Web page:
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The hard way

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Bounce – Matthew Syed

“In January 1995, I became the British number-one table tennis player for the very first time which, I am sure you will agree, is a heck of an achievement.”

Despite what is almost certainly the worst first sentence ever written, the rest of Bounce does not quite follow its opening line into literary oblivion.  This is mostly because it is held together by an extremely compelling central idea: that there is no such thing as innate talent, and that all success in any arena that involves complex skill (e.g. sport, music, chess etc.) is predicated entirely on practice.  The author recognises early on that he has essentially stolen this from Malcolm Gladwell’s Outliers and its much-vaunted “10,000-Hour Rule” – the rule that claims that the key to success in any field lies in amassing 10,000 hours of practice in that field – but he tweaks it slightly so that the focus is on the debunking of the ‘talent myth’, emphasising the ability of most humans to learn anything given enough time.

As with all interesting non-fiction, it relies on a series of anecdotal case studies that should probably be far more widely known than they are.  Here, Syed’s crown jewel is the story of Laszlo Polgar, a Hungarian pedagogue besotted with the idea that all education should be built around an emphasis on hard work as opposed to natural ability or genius.

“Children have extraordinary potential, and it is up to society to unlock it.  The problem is that people, for some reason, do not want to believe it.  They seem to think that excellence is only open to others, not themselves.”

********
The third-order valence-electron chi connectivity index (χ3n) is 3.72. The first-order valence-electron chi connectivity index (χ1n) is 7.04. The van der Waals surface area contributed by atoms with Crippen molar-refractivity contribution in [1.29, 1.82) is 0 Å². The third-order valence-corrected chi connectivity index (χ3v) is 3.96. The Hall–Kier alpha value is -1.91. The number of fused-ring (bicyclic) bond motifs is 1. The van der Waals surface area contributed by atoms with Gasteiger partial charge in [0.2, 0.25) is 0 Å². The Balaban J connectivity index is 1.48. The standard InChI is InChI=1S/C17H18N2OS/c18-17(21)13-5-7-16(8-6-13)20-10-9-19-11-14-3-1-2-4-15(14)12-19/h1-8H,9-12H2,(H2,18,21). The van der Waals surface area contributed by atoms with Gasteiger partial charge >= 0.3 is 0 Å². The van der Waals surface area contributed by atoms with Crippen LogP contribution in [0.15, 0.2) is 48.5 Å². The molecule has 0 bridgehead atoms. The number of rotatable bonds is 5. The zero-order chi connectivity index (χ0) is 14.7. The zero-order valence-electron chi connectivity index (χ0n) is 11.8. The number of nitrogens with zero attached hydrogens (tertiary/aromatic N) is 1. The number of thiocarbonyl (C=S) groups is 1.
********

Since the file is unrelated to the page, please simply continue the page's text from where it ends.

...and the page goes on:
In order to prove his point Polgar embarked on a career-defining experiment to create a “child prodigy”, and unbelievably managed to find a willing wife to cooperate in this enterprise.  Having completed the more mundane step of fathering a daughter, Susan, Polgar decided that he would turn his first-born into a chess genius by subjecting her to thousands of hours of tuition and practice, thereby showing that hard work trumps ability.  At age fourteen, Susan became the top-rated female player in the world, and later the first woman player to reach the status of grandmaster, winning four world championships and five chess Olympiads in the process, all this at a time when the chess world was plagued with an extreme prejudice against women.  But in case this wasn’t enough, Polgar’s second and third daughters, Sofia and Judit, followed their elder sister into chess apprenticeship from an early age.  Sofia is credited with one of the greatest chess performances of all time, the ‘Miracle in Rome’, when she won eight straight games against some of the best chess players at the time.  Judit, at the age of fifteen, became the youngest grandmaster, male or female, in the history of the game, and is now universally considered to be the greatest female player of all time.

Whether or not this story in and of itself proves Syed’s/Gladwell’s/Polgar’s point about the fallacy of innate talent, it is surely one of the most powerful examples of the value of practice, or at the very least of the ability of hard work to unlock underlying potential.  Either way, the ‘practice theory of excellence’ is an inherently positive idea, and, like Polgar’s tale, should probably receive far more attention than it currently does.  There is, of course, a more negative side to the theory, particularly where it involves intense training from a young age, and it is not hard to imagine that it may have been put into practice a little too forcefully in the gyms of East Berlin or the swimming pools of Hangzhou.  However, putting tiger mothers to one side, there is clearly a lot to be said for refuting the notion of innate talent, and Syed’s whole-hearted belief in this, as well as his ability to tell a story, is what makes the book readable.

The Editors

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